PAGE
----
Movie Mom

Movie Mom


Interview: Tracy Trost of ‘A Christmas Snow’

posted by Nell Minow

A Christmas Snow is a touching film set at Christmas time. Catherine Mary Stewart plays a woman still in deep pain over her father’s abandonment of the family one Christmas when she was a little girl. She ends up snowed in with a motherless young girl and a homeless man with a secret (Muse Watson). Tracy Trost, the film’s writer/director, answered my questions about the movie’s themes and the importance of inspiring stories for families.

What is the hardest part of forgiveness?

I think for most people the thought of forgiving another can many times make them feel like they are lost. It’s almost as if there is a standoff and if you extend forgiveness, the person you are forgiving will win and you will lose. The truth of the matter is that forgiveness leads to peace in one’s life. If you carry around unforgiveness and hold in bitterness it becomes a way of life and you start to look for the bad in any situation and you close yourself off from others. In doing so you really limit who you could be, or who you should be. For me the hardest part of forgiveness is taking the chance that you might get hurt again. But without taking those chances you never really learn how to live life to its fullest.

Why was the story of Simeon so important to Sam?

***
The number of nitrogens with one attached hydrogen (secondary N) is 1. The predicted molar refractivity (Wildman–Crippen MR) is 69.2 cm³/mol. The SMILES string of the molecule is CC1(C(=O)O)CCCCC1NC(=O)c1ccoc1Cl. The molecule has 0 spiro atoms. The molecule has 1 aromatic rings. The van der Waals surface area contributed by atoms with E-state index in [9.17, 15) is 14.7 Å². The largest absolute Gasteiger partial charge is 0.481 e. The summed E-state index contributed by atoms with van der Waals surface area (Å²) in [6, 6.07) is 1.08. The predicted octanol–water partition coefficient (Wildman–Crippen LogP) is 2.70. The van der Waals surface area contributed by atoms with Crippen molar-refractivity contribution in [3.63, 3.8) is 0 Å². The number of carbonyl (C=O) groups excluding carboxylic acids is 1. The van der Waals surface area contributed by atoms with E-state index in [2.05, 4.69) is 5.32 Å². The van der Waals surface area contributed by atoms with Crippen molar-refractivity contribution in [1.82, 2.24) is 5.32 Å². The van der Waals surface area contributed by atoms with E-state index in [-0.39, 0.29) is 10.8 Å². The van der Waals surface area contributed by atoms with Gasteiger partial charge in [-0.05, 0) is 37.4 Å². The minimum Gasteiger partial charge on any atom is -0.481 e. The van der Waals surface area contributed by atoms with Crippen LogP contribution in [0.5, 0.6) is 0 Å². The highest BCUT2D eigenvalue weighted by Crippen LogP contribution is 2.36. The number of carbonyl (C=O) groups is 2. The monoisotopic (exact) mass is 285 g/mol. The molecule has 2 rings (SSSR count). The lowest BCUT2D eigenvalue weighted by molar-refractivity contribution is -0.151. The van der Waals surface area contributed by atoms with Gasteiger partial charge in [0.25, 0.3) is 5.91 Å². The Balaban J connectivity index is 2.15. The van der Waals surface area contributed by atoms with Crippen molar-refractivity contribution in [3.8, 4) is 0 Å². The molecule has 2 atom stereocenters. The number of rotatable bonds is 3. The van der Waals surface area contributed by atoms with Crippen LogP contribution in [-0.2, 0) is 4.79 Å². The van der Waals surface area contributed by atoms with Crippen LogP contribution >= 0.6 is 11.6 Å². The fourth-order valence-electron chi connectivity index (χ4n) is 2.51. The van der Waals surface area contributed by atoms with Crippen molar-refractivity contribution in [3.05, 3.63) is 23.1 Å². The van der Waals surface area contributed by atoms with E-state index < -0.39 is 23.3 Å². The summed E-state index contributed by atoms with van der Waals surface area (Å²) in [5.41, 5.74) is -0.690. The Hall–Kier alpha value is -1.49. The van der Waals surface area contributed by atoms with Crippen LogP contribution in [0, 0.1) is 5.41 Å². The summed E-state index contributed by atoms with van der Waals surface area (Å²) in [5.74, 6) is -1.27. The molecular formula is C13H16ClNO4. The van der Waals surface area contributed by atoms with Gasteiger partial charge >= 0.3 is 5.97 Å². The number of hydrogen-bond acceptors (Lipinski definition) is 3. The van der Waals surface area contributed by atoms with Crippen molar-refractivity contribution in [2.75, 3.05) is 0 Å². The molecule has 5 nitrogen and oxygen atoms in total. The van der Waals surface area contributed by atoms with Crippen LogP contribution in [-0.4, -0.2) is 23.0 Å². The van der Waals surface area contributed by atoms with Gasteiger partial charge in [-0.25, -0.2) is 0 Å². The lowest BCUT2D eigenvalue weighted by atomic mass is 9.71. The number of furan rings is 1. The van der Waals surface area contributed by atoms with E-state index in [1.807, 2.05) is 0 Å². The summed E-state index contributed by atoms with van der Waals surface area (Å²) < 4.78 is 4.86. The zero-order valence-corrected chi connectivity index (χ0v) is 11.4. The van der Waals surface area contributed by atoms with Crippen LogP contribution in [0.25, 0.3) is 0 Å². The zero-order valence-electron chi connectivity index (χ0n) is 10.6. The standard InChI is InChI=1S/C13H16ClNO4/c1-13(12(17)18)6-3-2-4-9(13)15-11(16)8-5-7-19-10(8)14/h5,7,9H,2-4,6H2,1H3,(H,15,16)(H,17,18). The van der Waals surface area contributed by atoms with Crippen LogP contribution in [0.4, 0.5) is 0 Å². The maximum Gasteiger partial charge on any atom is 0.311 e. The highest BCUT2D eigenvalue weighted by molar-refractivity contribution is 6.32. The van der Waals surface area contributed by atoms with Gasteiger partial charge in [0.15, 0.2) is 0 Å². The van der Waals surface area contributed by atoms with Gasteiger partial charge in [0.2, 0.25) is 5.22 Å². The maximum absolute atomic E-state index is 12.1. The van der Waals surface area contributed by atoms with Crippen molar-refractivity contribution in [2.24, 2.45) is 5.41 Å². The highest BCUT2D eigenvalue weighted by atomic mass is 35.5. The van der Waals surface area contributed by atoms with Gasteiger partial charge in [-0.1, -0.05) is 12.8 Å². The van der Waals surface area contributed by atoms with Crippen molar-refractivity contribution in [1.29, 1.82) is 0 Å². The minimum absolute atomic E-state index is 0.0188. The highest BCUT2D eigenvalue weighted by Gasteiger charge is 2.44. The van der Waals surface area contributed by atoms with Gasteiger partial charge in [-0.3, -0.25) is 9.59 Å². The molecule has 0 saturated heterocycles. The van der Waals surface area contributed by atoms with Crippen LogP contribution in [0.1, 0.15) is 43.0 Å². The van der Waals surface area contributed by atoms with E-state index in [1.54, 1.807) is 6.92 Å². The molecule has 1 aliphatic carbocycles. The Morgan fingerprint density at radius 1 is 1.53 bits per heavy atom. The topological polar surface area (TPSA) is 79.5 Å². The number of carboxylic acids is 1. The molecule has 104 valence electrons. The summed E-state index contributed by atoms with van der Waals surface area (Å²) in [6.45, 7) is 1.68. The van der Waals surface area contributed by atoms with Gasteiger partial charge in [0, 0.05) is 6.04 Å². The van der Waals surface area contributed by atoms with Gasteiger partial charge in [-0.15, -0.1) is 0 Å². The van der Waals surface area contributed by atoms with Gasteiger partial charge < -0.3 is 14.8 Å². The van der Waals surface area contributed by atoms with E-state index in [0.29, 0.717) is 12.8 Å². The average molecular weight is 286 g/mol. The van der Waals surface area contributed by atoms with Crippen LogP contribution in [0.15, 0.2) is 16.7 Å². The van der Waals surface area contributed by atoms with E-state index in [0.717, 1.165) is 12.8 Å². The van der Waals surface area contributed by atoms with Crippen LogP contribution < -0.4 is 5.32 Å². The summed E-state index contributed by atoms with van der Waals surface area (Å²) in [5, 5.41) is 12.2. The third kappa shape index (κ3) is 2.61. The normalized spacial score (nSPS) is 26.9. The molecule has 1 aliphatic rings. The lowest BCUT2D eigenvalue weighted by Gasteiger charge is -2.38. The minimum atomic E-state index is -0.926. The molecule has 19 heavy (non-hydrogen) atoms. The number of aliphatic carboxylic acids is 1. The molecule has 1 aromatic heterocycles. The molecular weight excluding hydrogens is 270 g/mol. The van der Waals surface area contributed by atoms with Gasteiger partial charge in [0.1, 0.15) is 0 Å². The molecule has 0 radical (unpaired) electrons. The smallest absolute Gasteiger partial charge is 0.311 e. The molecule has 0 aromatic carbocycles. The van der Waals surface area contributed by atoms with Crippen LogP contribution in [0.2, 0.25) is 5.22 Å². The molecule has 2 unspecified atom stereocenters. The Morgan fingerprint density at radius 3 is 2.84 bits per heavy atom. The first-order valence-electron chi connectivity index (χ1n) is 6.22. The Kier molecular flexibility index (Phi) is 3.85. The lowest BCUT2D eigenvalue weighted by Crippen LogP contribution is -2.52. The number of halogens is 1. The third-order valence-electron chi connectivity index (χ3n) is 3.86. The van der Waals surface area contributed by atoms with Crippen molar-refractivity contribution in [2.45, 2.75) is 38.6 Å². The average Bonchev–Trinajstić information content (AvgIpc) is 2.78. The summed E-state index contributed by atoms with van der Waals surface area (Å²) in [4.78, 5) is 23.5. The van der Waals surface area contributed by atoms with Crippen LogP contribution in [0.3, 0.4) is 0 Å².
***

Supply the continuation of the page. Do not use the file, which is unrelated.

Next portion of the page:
Simeon did not see the Christ child until his last days. His faith carried him up until that point and once he saw the child his life was complete and he was willing to leave this Earth and be with his Creator. In many ways Sam was the same. He went through life not knowing the truth and in his last days he saw his Savior. At that point he came to a sense of Peace. Being able to share this story with his daughter was the same as looking into the babies eyes. Once he did that he was ready to go.

How did having to return to the pleasures of a simpler time affect the characters in the movie?

In today’s world we have filled our lives with so many things that we do not have a moment to reflect. As a child I only had 5 TV channels to choose from and we did not have the internet or cell phones. Life was much simpler then and you spent more time together as a family. Just being together and working on crafts or talking. When the snow storm hits they are forced into a situation where they do not have all of the gadgets to take up their time and occupy their thoughts. They are forced to communicate as people and in doing so they are able to work through some issues that they were dealing with. Without going back to the simpler way of life they would have abided their time together and then split up and gone on with their lives. I think it is a good practice for all of us to turn off all of the electronics and communicate on a regular basis.


Were s’mores and “Break the Ice” taken from your own childhood memories? Do they have symbolic value in the story?

Yes, both were a part of my childhood. I wouldn’t say they were symbolic other than triggers to memories of the past for our characters.